Tony Blair, Press Critic
Look who is calling the media cynical.
Tony Blair and I used to have a deal. He'd handle matters of state and I'd handle press criticism. Earlier this week, he went back on our arrangement in a 2,800-word speech denouncing the tawdry and sensationalizing media.
The press deserves its beatings, but not this one, and certainly not from this pain-giver.
After asserting early on that a "free media is a vital part of a free society," and that his "reflection is not about 'blaming' anyone," Blair gets busy disdaining the freeness of the free media—that is, media that expresses itself in ways that he does not approve—and blaming the responsible parties for the decline of the press.
Ever the self-aware fellow, Blair first assesses blame on himself and New Labor for "courting, assuaging, and persuading" the press hounds in an effort to end what he calls its "ferocious hostility." Exactly how this courting damaged the news-gathering process, Blair doesn't disclose. He seems to be implying that he regarded the press as a pack of mad dogs when he became prime minister, taught it a few new tricks, and got it to behave for an interval, but now the institution has regressed to its snarling and foaming ways.
Blair acknowledges that the British press has treated prime ministers as chew toys for a century and a half, but he insists that new competitive pressures—hundreds of TV stations where there were once only three, 24-hour news channels replacing scheduled newscasts, newspapers fighting over smaller audiences, and dat ol' demon da Internet (blogs, podcasts, etc.)—have altered the media landscape for the worse.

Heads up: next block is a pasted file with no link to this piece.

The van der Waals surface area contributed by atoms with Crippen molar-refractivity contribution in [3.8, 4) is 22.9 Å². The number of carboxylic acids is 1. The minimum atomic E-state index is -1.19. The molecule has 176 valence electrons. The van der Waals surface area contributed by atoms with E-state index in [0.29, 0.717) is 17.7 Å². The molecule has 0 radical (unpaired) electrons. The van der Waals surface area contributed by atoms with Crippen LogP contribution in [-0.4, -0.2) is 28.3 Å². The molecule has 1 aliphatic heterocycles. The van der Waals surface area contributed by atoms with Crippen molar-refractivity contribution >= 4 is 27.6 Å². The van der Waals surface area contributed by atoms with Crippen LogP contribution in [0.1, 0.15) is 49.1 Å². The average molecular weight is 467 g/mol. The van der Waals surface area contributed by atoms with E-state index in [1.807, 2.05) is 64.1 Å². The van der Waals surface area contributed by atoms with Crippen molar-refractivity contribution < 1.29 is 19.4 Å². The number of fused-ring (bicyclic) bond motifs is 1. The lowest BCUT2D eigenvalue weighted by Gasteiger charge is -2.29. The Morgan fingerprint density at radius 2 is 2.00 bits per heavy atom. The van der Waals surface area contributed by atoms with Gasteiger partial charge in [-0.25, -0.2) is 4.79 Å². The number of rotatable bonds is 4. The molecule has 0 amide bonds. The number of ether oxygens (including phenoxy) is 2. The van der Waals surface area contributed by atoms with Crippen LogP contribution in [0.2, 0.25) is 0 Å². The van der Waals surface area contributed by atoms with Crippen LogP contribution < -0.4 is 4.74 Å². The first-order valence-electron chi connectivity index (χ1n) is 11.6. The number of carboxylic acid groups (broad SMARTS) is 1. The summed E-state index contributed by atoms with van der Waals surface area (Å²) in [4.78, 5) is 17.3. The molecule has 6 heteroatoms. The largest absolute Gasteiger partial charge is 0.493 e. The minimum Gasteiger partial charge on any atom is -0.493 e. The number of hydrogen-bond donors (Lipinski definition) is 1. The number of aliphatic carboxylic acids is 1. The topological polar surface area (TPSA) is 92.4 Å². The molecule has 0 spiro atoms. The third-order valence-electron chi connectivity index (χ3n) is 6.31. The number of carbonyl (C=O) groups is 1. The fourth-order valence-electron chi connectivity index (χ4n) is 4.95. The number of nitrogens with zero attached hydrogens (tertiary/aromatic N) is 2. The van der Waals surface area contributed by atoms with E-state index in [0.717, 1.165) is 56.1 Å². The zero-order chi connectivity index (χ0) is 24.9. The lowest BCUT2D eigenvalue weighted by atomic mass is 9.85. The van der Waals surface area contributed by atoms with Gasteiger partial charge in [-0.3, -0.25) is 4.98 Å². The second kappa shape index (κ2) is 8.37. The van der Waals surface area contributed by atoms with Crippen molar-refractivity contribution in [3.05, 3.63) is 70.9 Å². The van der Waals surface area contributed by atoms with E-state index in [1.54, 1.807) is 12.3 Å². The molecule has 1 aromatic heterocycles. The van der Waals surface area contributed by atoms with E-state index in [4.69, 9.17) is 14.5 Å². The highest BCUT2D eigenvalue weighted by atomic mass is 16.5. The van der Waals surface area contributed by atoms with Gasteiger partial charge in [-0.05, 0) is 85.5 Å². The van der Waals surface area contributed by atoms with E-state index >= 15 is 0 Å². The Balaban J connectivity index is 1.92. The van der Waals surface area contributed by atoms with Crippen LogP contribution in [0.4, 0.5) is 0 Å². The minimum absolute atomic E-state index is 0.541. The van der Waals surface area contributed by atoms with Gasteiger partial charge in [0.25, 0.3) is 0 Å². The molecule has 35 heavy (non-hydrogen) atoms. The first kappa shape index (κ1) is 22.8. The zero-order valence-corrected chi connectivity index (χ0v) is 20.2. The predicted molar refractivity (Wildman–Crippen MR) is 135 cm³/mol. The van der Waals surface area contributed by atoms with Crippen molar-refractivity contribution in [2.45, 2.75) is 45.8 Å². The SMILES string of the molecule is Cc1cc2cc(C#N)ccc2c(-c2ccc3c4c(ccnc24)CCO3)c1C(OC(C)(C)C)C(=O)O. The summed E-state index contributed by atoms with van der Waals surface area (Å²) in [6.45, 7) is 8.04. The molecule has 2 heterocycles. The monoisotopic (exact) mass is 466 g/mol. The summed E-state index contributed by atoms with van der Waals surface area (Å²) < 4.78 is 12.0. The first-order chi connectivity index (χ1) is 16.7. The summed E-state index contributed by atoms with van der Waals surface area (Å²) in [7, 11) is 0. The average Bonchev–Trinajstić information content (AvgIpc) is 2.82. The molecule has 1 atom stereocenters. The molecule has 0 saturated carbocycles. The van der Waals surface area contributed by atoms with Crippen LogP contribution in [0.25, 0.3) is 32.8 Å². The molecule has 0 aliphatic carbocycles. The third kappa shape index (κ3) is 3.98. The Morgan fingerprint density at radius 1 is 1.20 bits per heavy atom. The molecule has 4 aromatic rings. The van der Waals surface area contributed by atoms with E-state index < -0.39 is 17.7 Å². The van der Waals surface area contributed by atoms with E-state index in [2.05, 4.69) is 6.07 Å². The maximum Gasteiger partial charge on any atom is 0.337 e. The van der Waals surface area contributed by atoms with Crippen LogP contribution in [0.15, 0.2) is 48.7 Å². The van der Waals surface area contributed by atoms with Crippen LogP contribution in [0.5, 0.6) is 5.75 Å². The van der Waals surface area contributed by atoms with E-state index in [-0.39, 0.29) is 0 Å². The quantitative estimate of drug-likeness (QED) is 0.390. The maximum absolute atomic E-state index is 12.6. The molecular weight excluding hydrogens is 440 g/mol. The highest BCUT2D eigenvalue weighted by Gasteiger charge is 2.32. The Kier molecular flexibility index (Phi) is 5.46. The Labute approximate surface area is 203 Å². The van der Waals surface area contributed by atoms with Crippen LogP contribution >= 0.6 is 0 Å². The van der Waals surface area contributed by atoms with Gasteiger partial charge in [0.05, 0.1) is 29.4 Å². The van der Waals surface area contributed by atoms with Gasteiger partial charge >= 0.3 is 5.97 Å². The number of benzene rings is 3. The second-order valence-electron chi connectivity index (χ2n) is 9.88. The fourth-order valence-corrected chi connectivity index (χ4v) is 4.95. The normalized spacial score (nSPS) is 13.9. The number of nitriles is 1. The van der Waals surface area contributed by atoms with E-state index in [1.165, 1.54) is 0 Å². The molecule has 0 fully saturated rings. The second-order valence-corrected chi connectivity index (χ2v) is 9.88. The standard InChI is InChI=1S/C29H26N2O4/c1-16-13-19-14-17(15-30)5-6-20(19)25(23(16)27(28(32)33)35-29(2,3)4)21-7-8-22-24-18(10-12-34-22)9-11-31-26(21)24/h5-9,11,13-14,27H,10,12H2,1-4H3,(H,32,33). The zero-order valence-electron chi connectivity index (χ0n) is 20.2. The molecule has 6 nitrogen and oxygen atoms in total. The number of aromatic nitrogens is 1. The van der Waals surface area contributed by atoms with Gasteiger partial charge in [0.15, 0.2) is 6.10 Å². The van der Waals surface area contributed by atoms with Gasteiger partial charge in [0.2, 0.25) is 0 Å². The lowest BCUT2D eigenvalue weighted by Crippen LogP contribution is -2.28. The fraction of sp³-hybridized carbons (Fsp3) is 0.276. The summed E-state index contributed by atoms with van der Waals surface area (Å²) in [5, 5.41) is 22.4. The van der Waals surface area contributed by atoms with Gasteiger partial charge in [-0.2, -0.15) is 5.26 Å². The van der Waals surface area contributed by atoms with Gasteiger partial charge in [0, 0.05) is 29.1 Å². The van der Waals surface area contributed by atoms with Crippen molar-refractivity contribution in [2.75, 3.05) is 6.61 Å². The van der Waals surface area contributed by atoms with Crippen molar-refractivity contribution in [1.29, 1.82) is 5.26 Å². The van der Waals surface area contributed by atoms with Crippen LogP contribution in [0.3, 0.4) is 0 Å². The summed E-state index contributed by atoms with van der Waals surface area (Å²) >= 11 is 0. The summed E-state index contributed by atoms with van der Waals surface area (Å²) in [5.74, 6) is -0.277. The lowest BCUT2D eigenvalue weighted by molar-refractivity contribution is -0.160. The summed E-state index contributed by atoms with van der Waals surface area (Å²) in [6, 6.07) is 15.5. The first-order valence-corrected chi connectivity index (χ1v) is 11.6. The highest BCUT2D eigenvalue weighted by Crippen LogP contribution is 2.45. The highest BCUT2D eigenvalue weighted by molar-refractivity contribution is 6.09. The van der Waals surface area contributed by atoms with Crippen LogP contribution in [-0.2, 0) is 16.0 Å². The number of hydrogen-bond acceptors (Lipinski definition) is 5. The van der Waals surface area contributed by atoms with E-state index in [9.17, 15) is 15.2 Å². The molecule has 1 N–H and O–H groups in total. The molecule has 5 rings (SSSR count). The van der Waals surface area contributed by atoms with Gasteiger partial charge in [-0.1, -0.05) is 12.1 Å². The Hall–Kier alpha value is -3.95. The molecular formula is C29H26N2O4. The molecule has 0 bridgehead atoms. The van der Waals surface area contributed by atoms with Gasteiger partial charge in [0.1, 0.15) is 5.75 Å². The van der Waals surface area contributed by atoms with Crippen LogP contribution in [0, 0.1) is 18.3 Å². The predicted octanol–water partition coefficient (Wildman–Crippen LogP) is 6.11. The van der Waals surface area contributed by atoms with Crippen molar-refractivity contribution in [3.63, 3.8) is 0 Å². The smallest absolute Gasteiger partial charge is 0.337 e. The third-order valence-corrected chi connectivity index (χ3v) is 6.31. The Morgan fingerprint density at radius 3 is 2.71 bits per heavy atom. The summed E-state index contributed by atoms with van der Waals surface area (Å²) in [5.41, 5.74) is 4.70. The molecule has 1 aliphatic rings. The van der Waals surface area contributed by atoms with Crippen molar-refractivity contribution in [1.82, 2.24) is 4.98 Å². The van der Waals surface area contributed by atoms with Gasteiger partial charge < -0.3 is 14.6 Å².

He much prefers the old order, in which information could be more easily managed by the government. Labor previously kept the press hounds sated on one issue a day. It now must provide three meals, he complains. Labor once got away with answering press inquiries in its good time, he says, but now it must respond in "real time." I gave the press everything, he moans—briefings on the record, published minutes, monthly press conferences, a freedom of information act, and more. But still the press was not satisfied. His government did not get a fair shake, he believes.
Blair asserts that senior people in business, the military, law, sport, and charities feel as he does about the "constant hyperactivity" of the media, but they're too afraid to say anything. What crap. I imagine my colleagues in Britain are at the pubs tonight laughing tears into their ales at the ridiculous images of CEOs, generals, barristers, and soccer coaches recoiling in fear from press cameras and notebooks.
Blair laments the escalating language of the press in which every problem becomes a crisis, every setback becomes a policy "in tatters," and every criticism is "a savage attack." He describes reporters hunting in packs like feral beasts, "tearing people and reputations to bits," and contributing to cynicism. He even bawls about bombastic pundits. Having watched Blair hammer the Tories in dozens of "Prime Minister's Questions" performances with his wit, hyperbole, and sarcasm, I can't take his paeans to civility and understatement seriously. Once in the arena, Blair is a blood sportsman supreme—teeth flashing, eyes dilated, drool pooling in the corners of his mouth.
The sketch Blair draws of the press is a self-portrait. If he's extra sore about the media today, it's probably because the BBC and the Guardian busted him on June 7 for terminating an investigation of bribes allegedly paid to Bush buddy Saudi Prince Bandar bin Sultan by a U.K. defense contractor.
Why did he spike the investigation? At the Group of 8 summit in Germany, Blair offered words cold enough to make the hardiest newsman shiver, saying: